Using gpg-agent to cache your ssh passphrase

UPDATE 2015-08-26

This method described here is tricky to get working, and I think it could cause problems in future when I have forgotten the details. I have reverted to the standard config of using gpg-agent for gpg-keys, and ssh-agent for ssh-keys. In addition I now use keychain to cache the passwords for both of the agents. This way I have my encrypted private keys, I don’t have any non-standard configuration, and I only have to type in my passwords once for each session.

Recently I was thinking about a backup strategy for $HOME. A big problem for me is how to backup my private keys safely. I found some inspiration after reading this GitHub article. I would encrypt my private key with a passphrase, and could then back it up with more confidence.

A problem for me is that I have grown accustomed to using my unencrypted ssh key to authenticate to Git servers. I did not want to have to type my passphrase with each access. Luckily, as stated in the GitHub article you can use ssh-agent to securely cache your passphrase. However since I was already using GnuPG for encrypting my website passwords I wondered if I could use that to cache my passwords instead of ssh-agent. I found a Arch Wiki article that explains how this can be done. I could not follow all the steps exactly. Here is a brief explanation of how I configured gpg-agent to cache my ssh passphrase.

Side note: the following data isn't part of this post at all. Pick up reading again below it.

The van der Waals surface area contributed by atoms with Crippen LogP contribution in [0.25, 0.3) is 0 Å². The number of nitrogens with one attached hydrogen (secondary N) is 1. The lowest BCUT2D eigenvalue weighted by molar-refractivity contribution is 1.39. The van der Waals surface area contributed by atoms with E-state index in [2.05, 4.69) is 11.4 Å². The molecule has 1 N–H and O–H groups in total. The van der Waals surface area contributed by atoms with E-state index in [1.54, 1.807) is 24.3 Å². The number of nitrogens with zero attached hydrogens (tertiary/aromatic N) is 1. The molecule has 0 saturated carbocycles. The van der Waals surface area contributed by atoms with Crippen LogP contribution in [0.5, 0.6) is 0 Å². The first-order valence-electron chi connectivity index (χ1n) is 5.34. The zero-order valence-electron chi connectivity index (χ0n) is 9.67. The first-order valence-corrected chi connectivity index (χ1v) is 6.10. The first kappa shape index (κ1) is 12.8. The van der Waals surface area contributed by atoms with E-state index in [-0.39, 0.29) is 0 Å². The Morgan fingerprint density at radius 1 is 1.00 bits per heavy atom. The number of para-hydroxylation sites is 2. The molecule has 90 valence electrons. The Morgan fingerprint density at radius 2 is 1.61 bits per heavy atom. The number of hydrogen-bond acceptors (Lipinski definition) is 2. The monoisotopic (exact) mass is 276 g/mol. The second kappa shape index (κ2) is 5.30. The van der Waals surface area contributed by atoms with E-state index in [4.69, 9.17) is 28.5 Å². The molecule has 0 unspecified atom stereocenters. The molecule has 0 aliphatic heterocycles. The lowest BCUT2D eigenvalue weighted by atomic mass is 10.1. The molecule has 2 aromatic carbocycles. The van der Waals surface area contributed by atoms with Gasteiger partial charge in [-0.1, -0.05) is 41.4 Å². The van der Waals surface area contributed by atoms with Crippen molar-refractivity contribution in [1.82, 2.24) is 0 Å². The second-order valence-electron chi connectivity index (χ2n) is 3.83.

Configure gpg-agent to support ssh

You will need to edit/create the configuration file ~/.gnupg/gpg-agent.conf to enable-ssh-support. I also increased the default time to live for my cached passwords to 12 hours.

# ssh support

# Cache settings. (Caches for 12 hours)
default-cache-ttl 43200
default-cache-ttl-ssh 43200

Start gpg-agent

Your gpg-agent needs to be started if you want to use it to cache your ssh passphrase. Since I am using systemd I created a user service. The file is located at ~/.config/systemd/user/gpg-agent.service

Description=GnuPG private key agent

ExecStart=/usr/bin/gpg-agent --daemon
ExecStop=/usr/bin/pkill gpg-agent

export SSH

You also need to export the SSH_AUTH_SOCK environment variable with the value of the gpg-agent socket. For version 2 of GnuPG it looks like this:

export SSH_AUTH_SOCK=~/.gnupg/S.gpg-agent.ssh

Since I am using zsh I added this line to my ~/.zshrc file.

Run ssh-add

Once the configuration is done, you need to run ssh-add once to cache the passphrase. Once you have entered the ssh passphrase the gpg-agent will popup prompting you for a gpg passphrase that will encrypt your ssh passphrase.

This seems a bit complicated, but in future you will be prompted for your gpg passphrase when you try to access your ssh key. Your ssh passphrase will get cached for default-cache-ttl-ssh seconds, and you will not get prompted for a passphrase again until the ttl expires.

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